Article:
The $1.5-billion second leg of the Expo Line, which opened Friday from Culver City to Santa Monica, adds seven light-rail stations and more than six miles of track to the growing Los Angeles County transit network. [...]
In the immediate context of L.A.'s attempts to turn its public-transit network from national punch line to something that increasingly resembles a mature system, 13 new Metro stations in less than three months qualifies as a pretty dramatic upgrade. — latimes.com
The aggressively expanding LA Metro system in recent Archinect news stories:How LA is changing, one rail line at a timeWill LA's new metro extension bring growth to the city's peripheries?L.A. seeks to accelerate infrastructure projects in advance of potential Olympics
Some Pyongyang-watchers believe the changes are merely skin deep, and do not portend or reflect deeper political or economic changes. ‘There is still all this state influence. There is no free development [...] The production of the city has not yet changed. Only the shapes of the buildings have changed.’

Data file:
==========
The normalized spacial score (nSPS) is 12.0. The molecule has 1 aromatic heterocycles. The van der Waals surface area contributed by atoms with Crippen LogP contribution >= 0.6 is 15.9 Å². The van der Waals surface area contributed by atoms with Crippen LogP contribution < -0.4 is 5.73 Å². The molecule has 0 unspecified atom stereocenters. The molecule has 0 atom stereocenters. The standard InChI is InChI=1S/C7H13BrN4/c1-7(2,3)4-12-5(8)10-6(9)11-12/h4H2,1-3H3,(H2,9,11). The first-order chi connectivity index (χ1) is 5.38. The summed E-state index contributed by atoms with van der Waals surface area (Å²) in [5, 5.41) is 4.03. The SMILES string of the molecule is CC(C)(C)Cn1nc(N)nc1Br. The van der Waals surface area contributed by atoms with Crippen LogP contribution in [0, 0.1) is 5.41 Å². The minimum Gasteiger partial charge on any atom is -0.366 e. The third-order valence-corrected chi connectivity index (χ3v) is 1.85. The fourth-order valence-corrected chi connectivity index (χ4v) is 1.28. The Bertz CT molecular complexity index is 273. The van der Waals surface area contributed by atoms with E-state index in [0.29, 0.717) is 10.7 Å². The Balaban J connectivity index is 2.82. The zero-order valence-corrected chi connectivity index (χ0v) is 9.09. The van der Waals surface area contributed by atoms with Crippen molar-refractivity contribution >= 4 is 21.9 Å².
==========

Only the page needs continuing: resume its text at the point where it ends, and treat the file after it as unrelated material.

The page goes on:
‘There is this thing among North Koreans about developing...an architecture that is reflective of their society. So what is an architecture that reflects their society?‘ — Los Angeles Times
More on Archinect:‘Pyongyang Speed:’ North Korea miraculously cranks out massive residential development for scientists in only one yearPyongyang's inner Wes Anderson shines through in its architecture, then and nowAs bicycle ownership in North Korea rises, Pyongyang introduces bike lanes
Many buildings in distinctive Manhattan neighborhoods like Chinatown, the Upper East Side and Washington Heights could not be erected now: Properties in those areas tend to cover too much of their lots (Washington Heights), have too much commercial space (Chinatown) or rise too high (the Upper East Side). [...]
“It’s ridiculous that we have these hundred-year-old buildings that everyone loves, and none of them ‘should’ be the way they are.” — nytimes.com
Related on Archinect:Welcome to the Hudson Yards, c. 2019: the world's most ambitious "smart city" experimentNYC's hot new developer design trend: the 1902 Flatiron BuildingA guide for New Yorkers exploring the "Suburban Jungle"Sidewalks, New York's "most desirable real estate"Michael Kimmelman on...